Pregnancy Resculpts Women’s Brains for At Least Two Years

Pregnancy Resculpts Women’s Brains for At Least Two Years

Ava Appel

It is known that pregnancy drastically affects women’s bodies, but a new study has found that it can temporarily resculpt a woman’s brain. This effect tends to be seen in first-time pregnancies and causes changes in brain areas involved in social cognition. The study showed that, “gray matter shrinks in areas involved in processing and responding to social signals.” The study’s lead author wanted it to be known that pregnancy won’t make you lose your brain, and that gray matter loss could be a sign of maturation or specialization. The changes in a woman’s brain after birth may also be the body’s way of rewiring itself to more efficiently allow them to respond to their infant’s needs, as well as protect their infant from threatening people in their environment. 

Pregnancy is a process that deeply affects women’s hormones and physiological capabilities; some changes are normal such as hormone level and blood volume increase, whereas others can be more serious such as forgetfulness and difficulty concentrating. Other species of animals have been studied during and after pregnancy as well, and it was found in rodent mothers that they become better at foraging for food after giving birth. Giving birth is not only a huge physical task, but a mental and emotional strain too. It takes a large amount of energy and strength out of a person and most of the time women are not educated on the effects that labor and giving birth will have on them.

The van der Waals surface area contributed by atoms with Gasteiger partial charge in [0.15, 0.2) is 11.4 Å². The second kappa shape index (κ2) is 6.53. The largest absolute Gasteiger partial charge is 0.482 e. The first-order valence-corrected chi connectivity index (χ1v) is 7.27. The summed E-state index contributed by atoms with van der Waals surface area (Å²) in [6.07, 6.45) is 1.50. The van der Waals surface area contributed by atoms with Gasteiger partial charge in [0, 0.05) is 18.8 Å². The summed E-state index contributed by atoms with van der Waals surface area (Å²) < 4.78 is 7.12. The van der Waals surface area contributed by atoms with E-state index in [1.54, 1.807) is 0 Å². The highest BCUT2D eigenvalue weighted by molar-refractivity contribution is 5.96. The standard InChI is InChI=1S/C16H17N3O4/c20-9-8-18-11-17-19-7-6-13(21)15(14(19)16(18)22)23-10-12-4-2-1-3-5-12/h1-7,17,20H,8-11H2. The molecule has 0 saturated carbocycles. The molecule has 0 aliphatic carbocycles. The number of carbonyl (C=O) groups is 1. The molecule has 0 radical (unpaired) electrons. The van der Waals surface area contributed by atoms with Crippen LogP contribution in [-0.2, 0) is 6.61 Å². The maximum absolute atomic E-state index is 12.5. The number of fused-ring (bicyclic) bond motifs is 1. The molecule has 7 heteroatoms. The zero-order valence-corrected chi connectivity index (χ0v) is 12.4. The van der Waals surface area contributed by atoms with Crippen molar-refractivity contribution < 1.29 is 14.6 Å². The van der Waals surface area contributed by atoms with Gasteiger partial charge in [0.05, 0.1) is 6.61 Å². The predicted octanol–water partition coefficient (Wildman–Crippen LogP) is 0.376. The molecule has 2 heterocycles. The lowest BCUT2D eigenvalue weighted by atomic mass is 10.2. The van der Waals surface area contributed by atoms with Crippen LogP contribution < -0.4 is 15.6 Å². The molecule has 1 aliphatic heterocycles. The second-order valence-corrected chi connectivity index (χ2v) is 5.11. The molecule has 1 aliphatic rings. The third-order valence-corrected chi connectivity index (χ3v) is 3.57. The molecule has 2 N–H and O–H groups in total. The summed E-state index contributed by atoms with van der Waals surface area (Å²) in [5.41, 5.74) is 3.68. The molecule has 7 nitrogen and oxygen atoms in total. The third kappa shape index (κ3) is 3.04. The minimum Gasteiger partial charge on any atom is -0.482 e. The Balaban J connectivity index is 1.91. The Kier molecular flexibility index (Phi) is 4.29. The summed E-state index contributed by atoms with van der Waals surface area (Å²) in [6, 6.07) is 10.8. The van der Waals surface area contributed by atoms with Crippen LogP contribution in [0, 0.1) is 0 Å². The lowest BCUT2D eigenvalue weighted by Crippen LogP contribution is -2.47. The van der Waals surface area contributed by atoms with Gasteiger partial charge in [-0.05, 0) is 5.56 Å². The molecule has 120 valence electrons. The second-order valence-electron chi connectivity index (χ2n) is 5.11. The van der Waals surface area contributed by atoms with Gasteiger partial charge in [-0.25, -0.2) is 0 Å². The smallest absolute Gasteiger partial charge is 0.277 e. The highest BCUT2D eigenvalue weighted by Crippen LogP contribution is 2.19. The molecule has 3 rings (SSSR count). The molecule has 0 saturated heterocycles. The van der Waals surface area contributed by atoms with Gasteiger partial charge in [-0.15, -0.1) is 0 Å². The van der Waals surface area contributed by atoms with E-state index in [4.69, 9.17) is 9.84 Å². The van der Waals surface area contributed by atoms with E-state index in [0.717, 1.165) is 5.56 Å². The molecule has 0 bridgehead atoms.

It is crucial to women’s physical and mental health to continue to learn about what their bodies go through to have a child. An evolutionary psychologist at McMaster University in Hamilton, Canada noted, “It opens the door to the possibility that it might cause changes in parenting that might have implications in decision-making and behavior later in life.” This means that the post-pregnancy brain could cause women to parent differently than they may have originally planned. Researchers also plan to study adoptive parents and mothers who gave up their babies, to explore the possibility that these changes in the brain are solely based on the physical act of pregnancy, not just being a parent.